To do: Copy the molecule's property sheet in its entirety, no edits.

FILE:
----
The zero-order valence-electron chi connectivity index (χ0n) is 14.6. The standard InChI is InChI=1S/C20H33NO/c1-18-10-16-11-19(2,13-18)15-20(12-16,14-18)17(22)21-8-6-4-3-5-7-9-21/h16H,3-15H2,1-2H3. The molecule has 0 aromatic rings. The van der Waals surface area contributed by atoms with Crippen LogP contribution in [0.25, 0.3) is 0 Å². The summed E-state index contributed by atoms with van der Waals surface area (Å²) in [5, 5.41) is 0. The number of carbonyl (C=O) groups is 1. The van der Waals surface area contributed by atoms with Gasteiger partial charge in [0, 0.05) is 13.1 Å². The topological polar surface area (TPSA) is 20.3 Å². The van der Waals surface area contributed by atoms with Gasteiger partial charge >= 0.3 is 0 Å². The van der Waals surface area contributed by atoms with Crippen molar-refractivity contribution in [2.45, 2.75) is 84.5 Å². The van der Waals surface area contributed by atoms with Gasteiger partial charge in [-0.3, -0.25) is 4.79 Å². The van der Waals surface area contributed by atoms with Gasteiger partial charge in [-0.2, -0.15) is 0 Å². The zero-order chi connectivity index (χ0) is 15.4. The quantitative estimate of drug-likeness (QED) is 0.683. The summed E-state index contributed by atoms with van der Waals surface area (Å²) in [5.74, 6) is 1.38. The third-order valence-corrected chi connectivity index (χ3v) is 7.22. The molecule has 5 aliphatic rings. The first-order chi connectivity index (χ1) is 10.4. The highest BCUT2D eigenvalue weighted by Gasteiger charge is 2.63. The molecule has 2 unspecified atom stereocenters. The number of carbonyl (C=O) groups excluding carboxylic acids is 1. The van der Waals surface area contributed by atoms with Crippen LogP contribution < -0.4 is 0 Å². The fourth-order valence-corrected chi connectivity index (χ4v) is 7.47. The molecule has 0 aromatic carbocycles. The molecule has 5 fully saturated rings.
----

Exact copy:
The zero-order valence-electron chi connectivity index (χ0n) is 14.6. The standard InChI is InChI=1S/C20H33NO/c1-18-10-16-11-19(2,13-18)15-20(12-16,14-18)17(22)21-8-6-4-3-5-7-9-21/h16H,3-15H2,1-2H3. The molecule has 0 aromatic rings. The van der Waals surface area contributed by atoms with Crippen LogP contribution in [0.25, 0.3) is 0 Å². The summed E-state index contributed by atoms with van der Waals surface area (Å²) in [5, 5.41) is 0. The number of carbonyl (C=O) groups is 1. The van der Waals surface area contributed by atoms with Gasteiger partial charge in [0, 0.05) is 13.1 Å². The topological polar surface area (TPSA) is 20.3 Å². The van der Waals surface area contributed by atoms with Gasteiger partial charge >= 0.3 is 0 Å². The van der Waals surface area contributed by atoms with Crippen molar-refractivity contribution in [2.45, 2.75) is 84.5 Å². The van der Waals surface area contributed by atoms with Gasteiger partial charge in [-0.3, -0.25) is 4.79 Å². The van der Waals surface area contributed by atoms with Gasteiger partial charge in [-0.2, -0.15) is 0 Å². The zero-order chi connectivity index (χ0) is 15.4. The quantitative estimate of drug-likeness (QED) is 0.683. The summed E-state index contributed by atoms with van der Waals surface area (Å²) in [5.74, 6) is 1.38. The third-order valence-corrected chi connectivity index (χ3v) is 7.22. The molecule has 5 aliphatic rings. The first-order chi connectivity index (χ1) is 10.4. The highest BCUT2D eigenvalue weighted by Gasteiger charge is 2.63. The molecule has 2 unspecified atom stereocenters. The number of carbonyl (C=O) groups excluding carboxylic acids is 1. The van der Waals surface area contributed by atoms with Crippen LogP contribution < -0.4 is 0 Å². The fourth-order valence-corrected chi connectivity index (χ4v) is 7.47. The molecule has 0 aromatic carbocycles. The molecule has 5 fully saturated rings.